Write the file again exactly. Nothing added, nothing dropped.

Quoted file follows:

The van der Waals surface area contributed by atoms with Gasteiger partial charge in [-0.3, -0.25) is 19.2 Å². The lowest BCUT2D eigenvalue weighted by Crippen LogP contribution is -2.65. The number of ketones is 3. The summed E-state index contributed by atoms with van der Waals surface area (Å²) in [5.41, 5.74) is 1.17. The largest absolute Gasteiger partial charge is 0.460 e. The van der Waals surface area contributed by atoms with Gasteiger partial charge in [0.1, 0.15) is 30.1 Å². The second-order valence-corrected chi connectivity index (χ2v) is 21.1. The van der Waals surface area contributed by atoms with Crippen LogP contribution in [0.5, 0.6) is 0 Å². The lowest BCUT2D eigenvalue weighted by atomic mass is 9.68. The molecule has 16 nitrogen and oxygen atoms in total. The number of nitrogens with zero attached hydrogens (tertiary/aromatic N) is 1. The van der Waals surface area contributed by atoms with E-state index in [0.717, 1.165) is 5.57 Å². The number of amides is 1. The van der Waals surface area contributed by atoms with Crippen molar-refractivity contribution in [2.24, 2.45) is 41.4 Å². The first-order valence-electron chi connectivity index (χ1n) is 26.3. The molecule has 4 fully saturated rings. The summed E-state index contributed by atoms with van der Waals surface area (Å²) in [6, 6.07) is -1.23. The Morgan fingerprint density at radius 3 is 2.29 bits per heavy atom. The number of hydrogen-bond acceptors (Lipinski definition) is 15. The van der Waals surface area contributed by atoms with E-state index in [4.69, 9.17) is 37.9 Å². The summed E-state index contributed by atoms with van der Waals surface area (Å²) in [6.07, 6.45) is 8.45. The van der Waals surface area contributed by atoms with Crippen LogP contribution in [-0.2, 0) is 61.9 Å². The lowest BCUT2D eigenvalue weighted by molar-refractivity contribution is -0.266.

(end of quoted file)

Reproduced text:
The van der Waals surface area contributed by atoms with Gasteiger partial charge in [-0.3, -0.25) is 19.2 Å². The lowest BCUT2D eigenvalue weighted by Crippen LogP contribution is -2.65. The number of ketones is 3. The summed E-state index contributed by atoms with van der Waals surface area (Å²) in [5.41, 5.74) is 1.17. The largest absolute Gasteiger partial charge is 0.460 e. The van der Waals surface area contributed by atoms with Gasteiger partial charge in [0.1, 0.15) is 30.1 Å². The second-order valence-corrected chi connectivity index (χ2v) is 21.1. The van der Waals surface area contributed by atoms with Crippen LogP contribution in [0.5, 0.6) is 0 Å². The lowest BCUT2D eigenvalue weighted by atomic mass is 9.68. The molecule has 16 nitrogen and oxygen atoms in total. The number of nitrogens with zero attached hydrogens (tertiary/aromatic N) is 1. The van der Waals surface area contributed by atoms with E-state index in [0.717, 1.165) is 5.57 Å². The number of amides is 1. The van der Waals surface area contributed by atoms with Crippen molar-refractivity contribution in [2.24, 2.45) is 41.4 Å². The first-order valence-electron chi connectivity index (χ1n) is 26.3. The molecule has 4 fully saturated rings. The summed E-state index contributed by atoms with van der Waals surface area (Å²) in [6, 6.07) is -1.23. The Morgan fingerprint density at radius 3 is 2.29 bits per heavy atom. The number of hydrogen-bond acceptors (Lipinski definition) is 15. The van der Waals surface area contributed by atoms with E-state index in [4.69, 9.17) is 37.9 Å². The summed E-state index contributed by atoms with van der Waals surface area (Å²) in [6.07, 6.45) is 8.45. The van der Waals surface area contributed by atoms with Crippen LogP contribution in [-0.2, 0) is 61.9 Å². The lowest BCUT2D eigenvalue weighted by molar-refractivity contribution is -0.266.